‘Boy Meets World’ is getting the reboot treatment
Like the rest of humanity, I have complicated feelings about reboots. Reboots are what I do to my phone or computer when I cannot think of anything else to do to try to solve a problem. In my interactions with technology, a reboot is a last resort.
I have discovered that the entertainment industry views reboots in a similar way: When the bottom of the new-idea barrel has been thoroughly scraped, producers dig into the archives and attempt to jolt life back into a long-dead franchise. For moviemakers, it’s a hit-or-miss proposition, heavy on the misses. For every Christopher Nolan “Batman” trilogy, you get about 10 million unwatchable movies based on board games and action figures.
The latest TV reboot headed our way is a spinoff of “Boy Meets World,” a 1990s coming-of-age sitcom about everyguy Cory Matthews and his childhood sweetheart, Topanga. The newish take, “Girl Meets World,” will air on the Disney Channel and center on Cory and Topanga’s 13-year-old daughter. Actors Ben Savage and Danielle Fishel have signed on to reprise their roles. Fishel has already taken to Tumblr to express her excitement, gratitude and words of caution: “GMW is a new show. It isn’t BMW brought back to life but in current day. . . . Give us a chance.”
Ha! How cute of her to think we won’t compare the two. Out of loyalty to Topanga, though, let’s try to give “GMW” a chance. The odds of it being good are slim, even with original “BMW” executive producer Michael Jacobs at the helm. My skepticism overwhelms my optimism. And yet, there is hope, and here’s why:
“GMW” is entering a teen TV landscape that looks remarkably different from the one in which the original aired. When “BMW” ran from 1993 to 2000, it was one of many shows about everyday kids and their everyday experiences, a middle ground between cheesy-but-beloved hits “Saved by the Bell” and “Clarissa Explains It All” and cult favorites “My So-Called Life,” “Freaks and Geeks” and the animated “Daria.” Yes, Buffy was slaying the undead over in Sunnydale, but for the most part, teen programming had one thing in common — it was about the common problems of common people in common places.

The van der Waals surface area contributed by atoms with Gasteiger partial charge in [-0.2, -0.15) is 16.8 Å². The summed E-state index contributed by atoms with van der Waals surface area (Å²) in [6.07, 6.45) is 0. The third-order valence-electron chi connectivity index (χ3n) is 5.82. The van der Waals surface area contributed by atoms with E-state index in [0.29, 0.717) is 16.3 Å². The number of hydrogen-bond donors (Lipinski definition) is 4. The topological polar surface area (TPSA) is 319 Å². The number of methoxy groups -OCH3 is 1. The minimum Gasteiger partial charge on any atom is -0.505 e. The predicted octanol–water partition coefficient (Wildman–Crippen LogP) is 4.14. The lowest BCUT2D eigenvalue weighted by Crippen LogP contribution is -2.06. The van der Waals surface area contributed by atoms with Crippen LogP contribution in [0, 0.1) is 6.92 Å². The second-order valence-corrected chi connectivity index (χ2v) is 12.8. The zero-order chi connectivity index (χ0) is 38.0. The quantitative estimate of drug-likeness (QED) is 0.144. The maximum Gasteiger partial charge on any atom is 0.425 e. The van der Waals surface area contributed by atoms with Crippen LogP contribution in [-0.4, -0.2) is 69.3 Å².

Today’s offerings include wolves, vampires, wolf-vampire hybrids (I know; just roll with it), beasts, witches, murderous stalkers, scheming Upper East Siders and a high school so packed with pregnant teens it should consider spiking the tap water with birth control pills. A young adult in the market for something more straightforward, a show that eschews fantasy and zooms in on the honest, soul-crushing and life-affirming reality of growing up, finds zero options.
“GMW” could fill a gaping void just by being an honest show about regular adolescents. It could stand out by being ordinary.
Or it could stand out by being absolutely terrible. This is the risk. And there is a surprising place to learn how to avoid this failure, and that place is the ABC Family reboot of “10 Things I Hate About You.”
The 1999 film “10 Things” was its generation’s Great Teen Movie, with a swiped-from-Shakespeare story line and a remarkably good cast. (We’re talking Heath Ledger and Joseph Gordon-Levitt.) Ten years later, ABC Family announced the premiere of a “10 Things” TV show. Fans were nervous and none-too-pleased, like parents watching their teenage child drive an expensive car.
Then, the impossible happened: “10 Things” turned out to be pretty good teen television.
What the “Girl Meets World” people can learn from “10 Things” is how to strike a balance between holding on and moving on. There is, in fact, a way to stay true to the DNA of one’s progenitor while not falling into the trap of making a nostalgia-fest for nostalgia’s sake (I’m looking at you, “Melrose Place”); hijacking a title for branding purposes and abandoning everything else about the original (I see what you did there, “Teen Wolf”); and also by just not being awful (ahem, “90210”).
TV’s “10 Things” cast Larry Miller, the dad from the movie, and kept the bare bones of the film’s premise: Two sisters who couldn’t be more different try to navigate high school life while their overprotective father stands between them and their desired dates. The show proceeded to ditch everything else about the movie, making a new program to please a new audience.
Before you rage at such blasphemy — “You can’t change anything about my favorite show! Bring back Mr. Feeny!” — here’s the hard truth for former “Boy Meets World” viewers: If you were a fan of the original, this new show is not for you. The question is whether a new generation will find “Girl Meets World” and enjoy it for what it is, not whether an older generation will determine it lives up to hyped-up memories of a TV show that has been off the air for more than a decade.
If I may be so bold, you probably wouldn’t even like “Boy Meets World” if you watched it now. Remember that time Topanga gave up Yale to attend a fictional university called Pennbrook and get hitched to her high school honey? Don’t even pretend you could watch that today without yelling at your television.
Besides, “Girl Meets World” will focus on a middle school girl. How old are you now? Thirty? Let it go. “Homeland” is on.